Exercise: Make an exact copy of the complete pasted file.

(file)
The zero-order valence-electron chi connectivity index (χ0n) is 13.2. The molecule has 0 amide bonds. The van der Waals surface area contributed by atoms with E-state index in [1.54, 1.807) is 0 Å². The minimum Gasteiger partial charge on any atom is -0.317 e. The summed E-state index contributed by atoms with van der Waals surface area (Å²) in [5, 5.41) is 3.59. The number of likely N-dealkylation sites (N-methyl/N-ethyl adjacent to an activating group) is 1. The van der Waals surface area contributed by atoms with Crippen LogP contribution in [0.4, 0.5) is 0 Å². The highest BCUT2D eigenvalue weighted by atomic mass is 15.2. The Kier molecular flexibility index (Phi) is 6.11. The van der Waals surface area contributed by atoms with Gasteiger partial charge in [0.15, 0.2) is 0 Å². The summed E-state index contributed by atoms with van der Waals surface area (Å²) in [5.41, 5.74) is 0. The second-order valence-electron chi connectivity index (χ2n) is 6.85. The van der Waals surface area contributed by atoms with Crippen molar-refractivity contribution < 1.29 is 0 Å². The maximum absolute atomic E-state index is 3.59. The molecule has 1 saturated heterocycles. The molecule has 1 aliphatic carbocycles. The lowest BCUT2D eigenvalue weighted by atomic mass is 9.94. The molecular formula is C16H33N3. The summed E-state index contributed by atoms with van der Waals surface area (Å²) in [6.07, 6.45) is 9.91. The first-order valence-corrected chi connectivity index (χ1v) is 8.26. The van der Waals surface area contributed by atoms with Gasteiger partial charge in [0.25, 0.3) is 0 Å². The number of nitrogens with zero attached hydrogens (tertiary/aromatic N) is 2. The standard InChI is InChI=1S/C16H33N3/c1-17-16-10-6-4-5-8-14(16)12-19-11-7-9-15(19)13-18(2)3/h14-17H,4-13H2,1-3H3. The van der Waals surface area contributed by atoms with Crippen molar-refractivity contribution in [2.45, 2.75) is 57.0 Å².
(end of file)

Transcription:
The zero-order valence-electron chi connectivity index (χ0n) is 13.2. The molecule has 0 amide bonds. The van der Waals surface area contributed by atoms with E-state index in [1.54, 1.807) is 0 Å². The minimum Gasteiger partial charge on any atom is -0.317 e. The summed E-state index contributed by atoms with van der Waals surface area (Å²) in [5, 5.41) is 3.59. The number of likely N-dealkylation sites (N-methyl/N-ethyl adjacent to an activating group) is 1. The van der Waals surface area contributed by atoms with Crippen LogP contribution in [0.4, 0.5) is 0 Å². The highest BCUT2D eigenvalue weighted by atomic mass is 15.2. The Kier molecular flexibility index (Phi) is 6.11. The van der Waals surface area contributed by atoms with Gasteiger partial charge in [0.15, 0.2) is 0 Å². The summed E-state index contributed by atoms with van der Waals surface area (Å²) in [5.41, 5.74) is 0. The second-order valence-electron chi connectivity index (χ2n) is 6.85. The van der Waals surface area contributed by atoms with Crippen molar-refractivity contribution < 1.29 is 0 Å². The maximum absolute atomic E-state index is 3.59. The molecule has 1 saturated heterocycles. The molecule has 1 aliphatic carbocycles. The lowest BCUT2D eigenvalue weighted by atomic mass is 9.94. The molecular formula is C16H33N3. The summed E-state index contributed by atoms with van der Waals surface area (Å²) in [6.07, 6.45) is 9.91. The first-order valence-corrected chi connectivity index (χ1v) is 8.26. The van der Waals surface area contributed by atoms with Gasteiger partial charge in [0.25, 0.3) is 0 Å². The number of nitrogens with zero attached hydrogens (tertiary/aromatic N) is 2. The standard InChI is InChI=1S/C16H33N3/c1-17-16-10-6-4-5-8-14(16)12-19-11-7-9-15(19)13-18(2)3/h14-17H,4-13H2,1-3H3. The van der Waals surface area contributed by atoms with Crippen molar-refractivity contribution in [2.45, 2.75) is 57.0 Å².